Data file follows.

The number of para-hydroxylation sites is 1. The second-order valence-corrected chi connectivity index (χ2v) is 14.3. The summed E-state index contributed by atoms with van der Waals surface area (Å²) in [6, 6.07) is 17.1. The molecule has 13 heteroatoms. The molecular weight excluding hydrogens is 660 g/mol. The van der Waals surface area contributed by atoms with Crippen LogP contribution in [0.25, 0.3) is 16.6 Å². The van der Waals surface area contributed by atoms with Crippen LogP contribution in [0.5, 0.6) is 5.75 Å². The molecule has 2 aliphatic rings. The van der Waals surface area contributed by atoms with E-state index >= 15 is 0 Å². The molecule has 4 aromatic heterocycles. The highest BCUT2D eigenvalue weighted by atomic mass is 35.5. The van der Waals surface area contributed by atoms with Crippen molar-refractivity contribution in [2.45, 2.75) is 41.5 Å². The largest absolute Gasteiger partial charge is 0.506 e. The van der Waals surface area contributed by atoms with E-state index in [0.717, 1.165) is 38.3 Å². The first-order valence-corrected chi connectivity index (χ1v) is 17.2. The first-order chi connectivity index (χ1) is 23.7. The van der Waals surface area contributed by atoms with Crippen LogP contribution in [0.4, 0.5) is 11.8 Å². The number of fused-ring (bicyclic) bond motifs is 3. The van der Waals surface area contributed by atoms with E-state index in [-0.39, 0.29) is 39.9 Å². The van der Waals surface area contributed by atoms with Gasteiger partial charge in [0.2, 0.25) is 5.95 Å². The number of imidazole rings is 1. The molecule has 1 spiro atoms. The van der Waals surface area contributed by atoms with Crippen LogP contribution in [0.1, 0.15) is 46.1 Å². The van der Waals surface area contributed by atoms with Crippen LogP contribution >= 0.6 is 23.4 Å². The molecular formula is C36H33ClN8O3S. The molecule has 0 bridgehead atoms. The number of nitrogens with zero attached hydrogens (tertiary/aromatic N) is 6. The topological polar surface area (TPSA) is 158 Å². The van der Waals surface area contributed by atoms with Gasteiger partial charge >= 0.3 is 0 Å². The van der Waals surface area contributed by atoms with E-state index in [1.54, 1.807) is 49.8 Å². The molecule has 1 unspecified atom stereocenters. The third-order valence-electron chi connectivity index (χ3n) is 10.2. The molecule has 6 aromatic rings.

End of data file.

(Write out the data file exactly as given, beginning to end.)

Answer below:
The number of para-hydroxylation sites is 1. The second-order valence-corrected chi connectivity index (χ2v) is 14.3. The summed E-state index contributed by atoms with van der Waals surface area (Å²) in [6, 6.07) is 17.1. The molecule has 13 heteroatoms. The molecular weight excluding hydrogens is 660 g/mol. The van der Waals surface area contributed by atoms with Crippen LogP contribution in [0.25, 0.3) is 16.6 Å². The van der Waals surface area contributed by atoms with Crippen LogP contribution in [0.5, 0.6) is 5.75 Å². The molecule has 2 aliphatic rings. The van der Waals surface area contributed by atoms with E-state index >= 15 is 0 Å². The molecule has 4 aromatic heterocycles. The highest BCUT2D eigenvalue weighted by atomic mass is 35.5. The van der Waals surface area contributed by atoms with Crippen molar-refractivity contribution in [2.45, 2.75) is 41.5 Å². The largest absolute Gasteiger partial charge is 0.506 e. The van der Waals surface area contributed by atoms with E-state index in [0.717, 1.165) is 38.3 Å². The first-order valence-corrected chi connectivity index (χ1v) is 17.2. The first-order chi connectivity index (χ1) is 23.7. The van der Waals surface area contributed by atoms with Crippen LogP contribution in [0.4, 0.5) is 11.8 Å². The number of fused-ring (bicyclic) bond motifs is 3. The van der Waals surface area contributed by atoms with E-state index in [-0.39, 0.29) is 39.9 Å². The van der Waals surface area contributed by atoms with Gasteiger partial charge in [0.2, 0.25) is 5.95 Å². The number of imidazole rings is 1. The molecule has 1 spiro atoms. The van der Waals surface area contributed by atoms with Crippen LogP contribution in [0.1, 0.15) is 46.1 Å². The van der Waals surface area contributed by atoms with Crippen LogP contribution >= 0.6 is 23.4 Å². The molecular formula is C36H33ClN8O3S. The molecule has 0 bridgehead atoms. The number of nitrogens with zero attached hydrogens (tertiary/aromatic N) is 6. The topological polar surface area (TPSA) is 158 Å². The van der Waals surface area contributed by atoms with Gasteiger partial charge >= 0.3 is 0 Å². The van der Waals surface area contributed by atoms with E-state index in [1.54, 1.807) is 49.8 Å². The molecule has 1 unspecified atom stereocenters. The third-order valence-electron chi connectivity index (χ3n) is 10.2. The molecule has 6 aromatic rings.